Me, too for ENDO vs. ENTO so had a hard time with UNDER EAT. The clue "take in too little" had me thinking of insufficient earning rather than eating.

@ddbmc: I guess you didn't see the recent pic of octomom in a bikini looking quite trim in the abdomen "without surgery." Frankly, I don't believe it.

@Orange: "Nice" to see the Dwyane Wade pic in your write-up after @RP's use of Lebron James on Monday. Love those NBA-ers!

Au revoir.

C said...

Good puzzle today.

As someone that reads multiple sports pages a day, visits many sports web sites every day, watches not enough sporting events (though, the wife would rewrite this part as "too many sporting events") then finishes it off with Sportscenter, I can testify that the only time I have ever seen NLE used to denote the NL East is in crossword puzzles. I hope it is not contagious and remains contained to crosswords.

Van55 said...

I enjoyed the puzzle.

Back in the 1970's I served as an officer in the U.S. Coast Guard. One of the Guard's missions was to establish and maintain LORAN radio stations to aid in navigating the seaways. LORAN beat the hell out of other means of navigation (e.g. the sextant). It's my understanding that LORAN stations no longer exist, having been rendered obsolete by GPS systems.

I've been to Nice. Nice is nice.

CrazyCat said...

RAH for a fun puzzle today. Enjoyed the NICE theme and theme answers including PEPE LE PEW. I also liked seeing NEATNIK, TITANIC and FREE RIDE. Saw OCTO mom in a bikini on TV the other day. She's been spending long hours in the gym working on her abs and DERRIERE. Wonder who's minding the 14 kids? Count me in for SPAT and SONAR, never heard of LORAN. Also had DIRECT LINK first.
@ddbmc - LOL Just SAY NO to THONGS - I was thinking the exact same thing.
@JNH - Being jolted out of sleep by an earthquake is never a good way to start the day.
@Orange - Thanks for another great write up.

chefbea said...

Fun puzzle to do on a snowy day. I just measured 6 inches on the railing at the fron door. Now the wind is picking up. Hopefully it will blow the snow off my car.
Puzzle husband is at work...neither rain nor sleet nor snow.........

I'm making a big pot of soup

xyz said...

Love everything French especially derrieres in thongs in NICE.

Seriously thought this a very nice puzzle with clean, clever cluing lots of fun with my coffee,no struggles but did not know POSER was a riddle.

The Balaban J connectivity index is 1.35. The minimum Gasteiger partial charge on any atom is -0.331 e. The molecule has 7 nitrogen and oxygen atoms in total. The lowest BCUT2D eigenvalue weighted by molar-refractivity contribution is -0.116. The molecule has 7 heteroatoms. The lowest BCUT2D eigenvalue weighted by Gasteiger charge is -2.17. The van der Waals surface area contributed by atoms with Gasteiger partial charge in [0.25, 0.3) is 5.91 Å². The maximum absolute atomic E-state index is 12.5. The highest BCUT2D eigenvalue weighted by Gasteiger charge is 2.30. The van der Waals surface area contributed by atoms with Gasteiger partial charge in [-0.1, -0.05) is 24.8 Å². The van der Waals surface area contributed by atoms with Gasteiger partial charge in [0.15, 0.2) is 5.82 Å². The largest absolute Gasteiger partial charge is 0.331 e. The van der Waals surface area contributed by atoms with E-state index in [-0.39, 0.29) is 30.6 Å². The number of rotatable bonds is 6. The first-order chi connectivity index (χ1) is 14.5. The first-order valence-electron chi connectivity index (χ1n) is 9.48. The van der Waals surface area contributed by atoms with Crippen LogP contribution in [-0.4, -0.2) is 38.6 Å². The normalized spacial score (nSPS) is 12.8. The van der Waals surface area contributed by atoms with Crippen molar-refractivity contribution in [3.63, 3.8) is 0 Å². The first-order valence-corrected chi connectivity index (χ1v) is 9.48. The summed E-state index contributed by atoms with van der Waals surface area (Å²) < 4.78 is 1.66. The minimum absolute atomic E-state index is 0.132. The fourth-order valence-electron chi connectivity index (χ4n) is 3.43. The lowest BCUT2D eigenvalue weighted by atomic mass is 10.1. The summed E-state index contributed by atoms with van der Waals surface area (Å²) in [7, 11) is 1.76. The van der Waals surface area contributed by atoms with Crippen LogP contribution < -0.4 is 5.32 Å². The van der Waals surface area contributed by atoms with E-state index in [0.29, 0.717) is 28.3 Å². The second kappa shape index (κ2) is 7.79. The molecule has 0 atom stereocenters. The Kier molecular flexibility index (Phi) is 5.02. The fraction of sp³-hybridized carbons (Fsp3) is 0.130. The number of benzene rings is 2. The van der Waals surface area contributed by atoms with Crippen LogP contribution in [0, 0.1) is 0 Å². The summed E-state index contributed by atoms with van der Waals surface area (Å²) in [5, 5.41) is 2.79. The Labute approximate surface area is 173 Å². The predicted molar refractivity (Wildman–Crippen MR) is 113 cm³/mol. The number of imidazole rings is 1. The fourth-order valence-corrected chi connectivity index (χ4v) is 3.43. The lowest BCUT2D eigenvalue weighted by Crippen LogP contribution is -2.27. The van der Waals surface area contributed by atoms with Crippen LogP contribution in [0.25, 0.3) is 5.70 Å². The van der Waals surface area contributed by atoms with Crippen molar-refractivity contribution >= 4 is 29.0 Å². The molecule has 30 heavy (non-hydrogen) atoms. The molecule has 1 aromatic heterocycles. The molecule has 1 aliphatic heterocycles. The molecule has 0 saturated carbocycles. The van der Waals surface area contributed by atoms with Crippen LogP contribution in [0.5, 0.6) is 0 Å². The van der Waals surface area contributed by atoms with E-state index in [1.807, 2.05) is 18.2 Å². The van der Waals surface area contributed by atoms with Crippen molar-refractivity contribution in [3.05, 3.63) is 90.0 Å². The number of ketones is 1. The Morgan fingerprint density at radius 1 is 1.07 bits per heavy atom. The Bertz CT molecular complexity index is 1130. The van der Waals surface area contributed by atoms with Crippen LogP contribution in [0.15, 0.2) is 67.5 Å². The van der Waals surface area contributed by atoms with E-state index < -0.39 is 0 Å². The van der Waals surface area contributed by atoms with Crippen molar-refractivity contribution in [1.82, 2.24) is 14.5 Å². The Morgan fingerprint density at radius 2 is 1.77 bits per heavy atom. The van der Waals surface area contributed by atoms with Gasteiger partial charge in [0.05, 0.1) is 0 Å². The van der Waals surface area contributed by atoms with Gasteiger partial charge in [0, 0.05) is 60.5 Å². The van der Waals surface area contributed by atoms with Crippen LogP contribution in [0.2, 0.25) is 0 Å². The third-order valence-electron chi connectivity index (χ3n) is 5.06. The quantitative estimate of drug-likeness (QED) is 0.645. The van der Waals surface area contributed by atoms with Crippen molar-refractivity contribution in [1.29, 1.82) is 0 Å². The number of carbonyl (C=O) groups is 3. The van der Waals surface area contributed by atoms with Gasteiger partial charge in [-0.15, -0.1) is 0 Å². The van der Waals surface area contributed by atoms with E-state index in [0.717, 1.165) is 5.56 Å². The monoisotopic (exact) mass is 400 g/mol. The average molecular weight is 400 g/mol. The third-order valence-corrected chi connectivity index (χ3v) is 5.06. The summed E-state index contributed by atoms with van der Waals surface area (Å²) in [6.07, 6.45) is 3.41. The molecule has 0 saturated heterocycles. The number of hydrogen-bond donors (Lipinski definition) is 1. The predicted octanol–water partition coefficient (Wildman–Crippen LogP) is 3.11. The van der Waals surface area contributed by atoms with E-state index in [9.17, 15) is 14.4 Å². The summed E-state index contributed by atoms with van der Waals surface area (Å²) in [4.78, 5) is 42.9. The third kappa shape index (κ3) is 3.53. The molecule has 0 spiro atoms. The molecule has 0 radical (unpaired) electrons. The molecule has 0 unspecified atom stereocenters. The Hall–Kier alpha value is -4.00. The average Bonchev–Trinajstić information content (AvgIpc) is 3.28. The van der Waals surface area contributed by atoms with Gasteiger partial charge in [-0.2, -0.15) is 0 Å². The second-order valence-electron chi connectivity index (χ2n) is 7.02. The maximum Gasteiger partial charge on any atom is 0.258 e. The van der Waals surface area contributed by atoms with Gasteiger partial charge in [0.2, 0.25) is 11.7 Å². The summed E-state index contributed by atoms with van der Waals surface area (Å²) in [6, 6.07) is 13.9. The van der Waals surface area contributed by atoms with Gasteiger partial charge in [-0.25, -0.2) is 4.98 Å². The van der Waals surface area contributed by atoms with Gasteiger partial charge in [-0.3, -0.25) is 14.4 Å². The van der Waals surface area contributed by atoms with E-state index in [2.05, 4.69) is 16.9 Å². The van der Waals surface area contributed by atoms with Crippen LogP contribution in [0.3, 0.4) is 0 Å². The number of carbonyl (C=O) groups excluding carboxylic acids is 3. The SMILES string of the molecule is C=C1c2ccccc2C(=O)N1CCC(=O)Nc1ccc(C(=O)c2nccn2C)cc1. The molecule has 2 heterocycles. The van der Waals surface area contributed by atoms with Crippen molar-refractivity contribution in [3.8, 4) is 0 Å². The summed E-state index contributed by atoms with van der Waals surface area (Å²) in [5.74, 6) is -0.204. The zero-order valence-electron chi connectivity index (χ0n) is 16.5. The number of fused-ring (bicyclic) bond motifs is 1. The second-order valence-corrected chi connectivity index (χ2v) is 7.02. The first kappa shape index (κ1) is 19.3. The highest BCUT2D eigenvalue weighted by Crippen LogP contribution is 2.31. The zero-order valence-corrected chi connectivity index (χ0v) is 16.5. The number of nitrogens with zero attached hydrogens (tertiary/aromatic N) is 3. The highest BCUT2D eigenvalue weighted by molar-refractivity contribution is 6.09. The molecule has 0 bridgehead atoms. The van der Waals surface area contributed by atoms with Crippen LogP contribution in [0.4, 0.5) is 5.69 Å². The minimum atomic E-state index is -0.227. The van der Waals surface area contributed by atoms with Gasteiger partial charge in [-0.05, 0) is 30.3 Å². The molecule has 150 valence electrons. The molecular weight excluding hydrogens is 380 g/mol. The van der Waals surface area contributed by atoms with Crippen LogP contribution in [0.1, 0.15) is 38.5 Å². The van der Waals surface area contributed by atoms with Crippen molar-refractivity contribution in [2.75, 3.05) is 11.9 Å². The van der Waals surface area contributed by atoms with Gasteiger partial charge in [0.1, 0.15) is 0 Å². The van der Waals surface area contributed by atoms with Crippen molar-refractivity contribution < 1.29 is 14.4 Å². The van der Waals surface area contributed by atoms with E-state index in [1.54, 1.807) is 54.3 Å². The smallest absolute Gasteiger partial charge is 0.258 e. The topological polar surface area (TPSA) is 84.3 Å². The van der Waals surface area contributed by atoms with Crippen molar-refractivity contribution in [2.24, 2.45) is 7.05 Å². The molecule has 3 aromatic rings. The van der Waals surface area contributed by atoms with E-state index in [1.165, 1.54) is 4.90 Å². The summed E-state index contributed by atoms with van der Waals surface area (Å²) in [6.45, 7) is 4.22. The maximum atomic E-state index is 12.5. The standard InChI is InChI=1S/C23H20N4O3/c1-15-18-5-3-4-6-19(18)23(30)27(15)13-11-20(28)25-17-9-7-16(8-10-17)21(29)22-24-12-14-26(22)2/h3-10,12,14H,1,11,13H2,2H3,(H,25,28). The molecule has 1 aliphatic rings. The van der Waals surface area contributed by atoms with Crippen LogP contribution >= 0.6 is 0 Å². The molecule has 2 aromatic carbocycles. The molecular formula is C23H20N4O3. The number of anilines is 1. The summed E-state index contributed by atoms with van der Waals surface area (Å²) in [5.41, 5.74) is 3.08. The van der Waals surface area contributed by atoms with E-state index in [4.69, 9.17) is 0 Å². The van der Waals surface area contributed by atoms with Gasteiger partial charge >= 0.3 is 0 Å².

Mozart's Dies IRAE from his Requiem Mass in D Minor is overshadowed by the Introitus for sheer piloerection qualities as any good Amadeus fan should know, and no I am not a potty minded old man, that is what the piece is called

Liked the quality of clue for AT NO

OOLA also needed crosses. Haha my old partner's family makes all the Star Wars action figures - the Four Brothers (sons) bought the Vancouver Performing Arts Centre - seriously (You can look it up).

Finally, "NICE" is having that kind of spare cash. (and "salable" is rather coincidentally my 'word verification' for this post today ...) ohmmmmmmmm

Tinbeni said...

Not in my lifetime.

Wall Street News = IPO. Actually it's more like an event. Did this (took a company public) a couple times.
My first in 1992 was #3 for the year.

Loved the "Dropped" drug ... LSD.
What can I say, my almost adult youth was the 60's & 70's. Hmmmm, did he love the clue? or the drug?

Have heard POSER for riddle.
Hood bud = Bro ... is probably racist.
NLE is just lazy.

Overall, I think this was the best Wed.puzzle this year.

@Orange - A NICE write-up.
Thanks for the 'Velvet Fog' clip.

Parsan said...

@the redanman--If your friends make the Star Wars General Grievous Starfighter transformer I certainly have a bone to pick with them! By request, I bought it for myy 6 year old grandson for Christmas. On first try to change it from a space craft into GG it came apart. A LOT OF people, two engineers, a dentist, and a Lego whiz could not get it to work, plus one needed to make 137 (exaggeration) turns to make the transformation. The packaging said it was for ages 5+. No way!! A big disappointment.